The Egret with the sway catches the prey . . . maybe
When I was last in Florida, I enjoyed a few marvelous moments of unexpected urban birding. As I was heading back at the end of the day, I spotted a Great Egret (Ardea alba) just outside of the hotel where I stayed.
This would make a fine advertisement for the hotel. 15 December 2009, at the corner of S. Hamden Dr. and S. Gulfview Blvd.
I was concerned about scaring him away, but then he started slinking hither rather than whither.
And then it became obvious that he was not at all concerned with me and my camera.
I had been spotting those little lizards all over Clearwater Beach. I considered trying to photograph them but gave up; they were too speedy. The Egret provided me with an opportunity for a secondary capture.
The Egret did not seem to mind passers-by (some of whom also photographed him) or the auto traffic of the busy S. Gulfview Blvd.
This is urban birding. The Egret makes a grand leap over the hedge. In the background, there is the gas station at the very conveniently located convenience store where Bayway Dr. meets S. Gulfview Blvd (and love those petrol prices).
The terrestrial hunting technique of the Egret involves slow and patient pacing along the foliage. Just prior to a bill stab motion, side-to-side oscillation of the neck and, to a lesser degree, the head occurs. This has been reported in the literature as neck swaying and head swaying.Willard, 1977 It has been suggested that the purpose of this swaying may be to perturb prey, as well as to adjust for the slight parallax, helping the Egret to visually localize the prey.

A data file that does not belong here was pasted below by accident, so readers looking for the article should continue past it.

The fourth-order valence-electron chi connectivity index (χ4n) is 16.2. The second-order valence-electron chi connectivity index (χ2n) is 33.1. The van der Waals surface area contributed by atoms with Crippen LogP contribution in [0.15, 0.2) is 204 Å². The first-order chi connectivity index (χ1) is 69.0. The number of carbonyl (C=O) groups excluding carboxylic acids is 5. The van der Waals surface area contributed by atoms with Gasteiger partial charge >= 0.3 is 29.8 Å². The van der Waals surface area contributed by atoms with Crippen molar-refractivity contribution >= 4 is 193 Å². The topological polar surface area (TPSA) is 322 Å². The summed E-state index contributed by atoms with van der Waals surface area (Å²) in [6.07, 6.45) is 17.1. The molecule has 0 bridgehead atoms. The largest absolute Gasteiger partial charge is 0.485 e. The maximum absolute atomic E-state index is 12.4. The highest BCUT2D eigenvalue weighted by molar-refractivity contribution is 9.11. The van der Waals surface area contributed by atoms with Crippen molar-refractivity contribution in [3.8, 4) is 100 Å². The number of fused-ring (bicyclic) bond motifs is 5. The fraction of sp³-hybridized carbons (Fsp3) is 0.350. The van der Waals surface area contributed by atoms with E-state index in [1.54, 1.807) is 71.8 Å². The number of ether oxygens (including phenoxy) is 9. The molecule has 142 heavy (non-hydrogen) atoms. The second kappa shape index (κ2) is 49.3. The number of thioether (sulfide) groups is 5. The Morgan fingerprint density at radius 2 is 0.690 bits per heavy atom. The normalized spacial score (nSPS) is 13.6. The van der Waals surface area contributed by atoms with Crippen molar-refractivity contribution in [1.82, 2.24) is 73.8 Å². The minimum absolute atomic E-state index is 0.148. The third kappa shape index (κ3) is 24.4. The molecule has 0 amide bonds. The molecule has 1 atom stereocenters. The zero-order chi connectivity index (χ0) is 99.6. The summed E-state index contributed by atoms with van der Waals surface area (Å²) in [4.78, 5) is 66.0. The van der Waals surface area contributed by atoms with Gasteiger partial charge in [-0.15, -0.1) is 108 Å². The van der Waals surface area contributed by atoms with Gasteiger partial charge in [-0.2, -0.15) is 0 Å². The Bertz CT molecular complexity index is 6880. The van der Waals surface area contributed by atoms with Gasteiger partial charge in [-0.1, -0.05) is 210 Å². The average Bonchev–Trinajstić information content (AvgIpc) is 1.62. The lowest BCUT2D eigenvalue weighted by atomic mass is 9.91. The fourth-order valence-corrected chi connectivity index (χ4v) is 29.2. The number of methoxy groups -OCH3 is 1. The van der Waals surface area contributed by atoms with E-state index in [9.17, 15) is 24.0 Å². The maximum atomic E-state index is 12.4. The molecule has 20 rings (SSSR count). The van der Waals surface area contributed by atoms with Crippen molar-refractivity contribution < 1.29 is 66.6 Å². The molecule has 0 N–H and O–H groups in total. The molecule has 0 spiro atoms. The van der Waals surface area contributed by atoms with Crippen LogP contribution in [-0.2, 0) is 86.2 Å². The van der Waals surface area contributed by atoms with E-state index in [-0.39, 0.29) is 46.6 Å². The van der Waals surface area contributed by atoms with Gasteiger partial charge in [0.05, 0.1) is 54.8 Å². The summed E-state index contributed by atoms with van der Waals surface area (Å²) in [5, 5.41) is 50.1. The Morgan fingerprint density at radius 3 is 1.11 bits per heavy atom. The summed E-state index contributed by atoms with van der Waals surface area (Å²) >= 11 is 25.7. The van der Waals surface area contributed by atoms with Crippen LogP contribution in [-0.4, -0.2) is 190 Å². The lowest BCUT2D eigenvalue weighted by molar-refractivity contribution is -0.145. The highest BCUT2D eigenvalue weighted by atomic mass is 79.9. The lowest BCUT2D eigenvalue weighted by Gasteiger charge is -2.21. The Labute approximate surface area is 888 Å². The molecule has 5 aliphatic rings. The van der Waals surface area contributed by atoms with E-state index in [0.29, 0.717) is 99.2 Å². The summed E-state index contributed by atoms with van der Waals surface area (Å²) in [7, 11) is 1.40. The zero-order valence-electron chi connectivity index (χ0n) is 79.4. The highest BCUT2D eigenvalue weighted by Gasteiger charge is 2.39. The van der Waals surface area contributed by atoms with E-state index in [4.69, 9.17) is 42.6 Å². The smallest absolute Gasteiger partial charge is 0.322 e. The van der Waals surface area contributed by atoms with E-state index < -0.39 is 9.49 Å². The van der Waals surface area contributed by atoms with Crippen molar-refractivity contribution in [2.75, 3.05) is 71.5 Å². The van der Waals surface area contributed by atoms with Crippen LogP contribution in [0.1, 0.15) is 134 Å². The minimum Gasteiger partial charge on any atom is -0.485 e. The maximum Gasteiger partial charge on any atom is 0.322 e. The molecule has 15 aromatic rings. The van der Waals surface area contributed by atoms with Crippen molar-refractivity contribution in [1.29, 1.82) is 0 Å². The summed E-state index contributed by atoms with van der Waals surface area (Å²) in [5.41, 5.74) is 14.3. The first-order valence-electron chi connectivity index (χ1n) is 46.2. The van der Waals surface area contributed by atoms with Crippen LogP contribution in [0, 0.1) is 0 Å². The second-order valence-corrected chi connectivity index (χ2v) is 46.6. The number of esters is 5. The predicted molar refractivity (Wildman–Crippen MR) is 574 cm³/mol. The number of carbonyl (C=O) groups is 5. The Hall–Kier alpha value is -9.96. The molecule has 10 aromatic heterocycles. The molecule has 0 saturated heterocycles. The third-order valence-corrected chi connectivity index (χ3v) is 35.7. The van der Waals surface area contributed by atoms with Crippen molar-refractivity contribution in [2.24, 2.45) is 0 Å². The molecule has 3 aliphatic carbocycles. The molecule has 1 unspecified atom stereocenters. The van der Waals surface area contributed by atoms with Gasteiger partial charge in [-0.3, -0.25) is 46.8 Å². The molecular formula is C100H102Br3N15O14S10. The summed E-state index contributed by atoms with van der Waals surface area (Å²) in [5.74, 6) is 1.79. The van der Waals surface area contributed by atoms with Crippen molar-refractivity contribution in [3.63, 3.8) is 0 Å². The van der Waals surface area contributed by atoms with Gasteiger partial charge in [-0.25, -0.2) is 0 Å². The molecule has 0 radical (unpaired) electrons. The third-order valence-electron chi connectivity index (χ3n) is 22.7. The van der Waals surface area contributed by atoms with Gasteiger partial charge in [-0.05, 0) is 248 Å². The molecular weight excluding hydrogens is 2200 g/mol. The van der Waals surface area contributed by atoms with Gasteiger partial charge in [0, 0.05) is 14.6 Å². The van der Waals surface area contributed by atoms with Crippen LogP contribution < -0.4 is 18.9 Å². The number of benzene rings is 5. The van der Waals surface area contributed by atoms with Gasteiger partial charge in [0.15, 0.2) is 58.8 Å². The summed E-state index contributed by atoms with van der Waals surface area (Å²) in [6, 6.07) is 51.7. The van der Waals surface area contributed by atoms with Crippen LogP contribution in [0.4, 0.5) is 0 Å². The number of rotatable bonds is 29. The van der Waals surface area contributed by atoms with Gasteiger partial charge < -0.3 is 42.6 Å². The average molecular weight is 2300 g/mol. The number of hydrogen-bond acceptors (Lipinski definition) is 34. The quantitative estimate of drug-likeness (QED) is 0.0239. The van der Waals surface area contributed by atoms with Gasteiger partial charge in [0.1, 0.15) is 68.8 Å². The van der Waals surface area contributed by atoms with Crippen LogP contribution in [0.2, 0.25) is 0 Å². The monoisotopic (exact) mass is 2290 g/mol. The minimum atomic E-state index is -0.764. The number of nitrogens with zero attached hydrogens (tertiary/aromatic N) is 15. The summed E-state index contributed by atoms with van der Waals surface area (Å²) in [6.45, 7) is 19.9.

In this case, perturbation was achieved, but the meal was not.
And in this case, the perturbation was quite a clumsy success.
Compared to five other species of Herons and Egrets, the Great Egret was reported to have the lowest ratio of success to bill stab attempts at about 13% while other head and/or neck swayers demonstrated a success rate of at least 50%.Rodgers, 1983
The Egret strikes and misses.
Nevertheless, the performance of this Great Egret was great and excellent among his species. On my watch, his success rate was near 50%. The Egret shows us how it is done.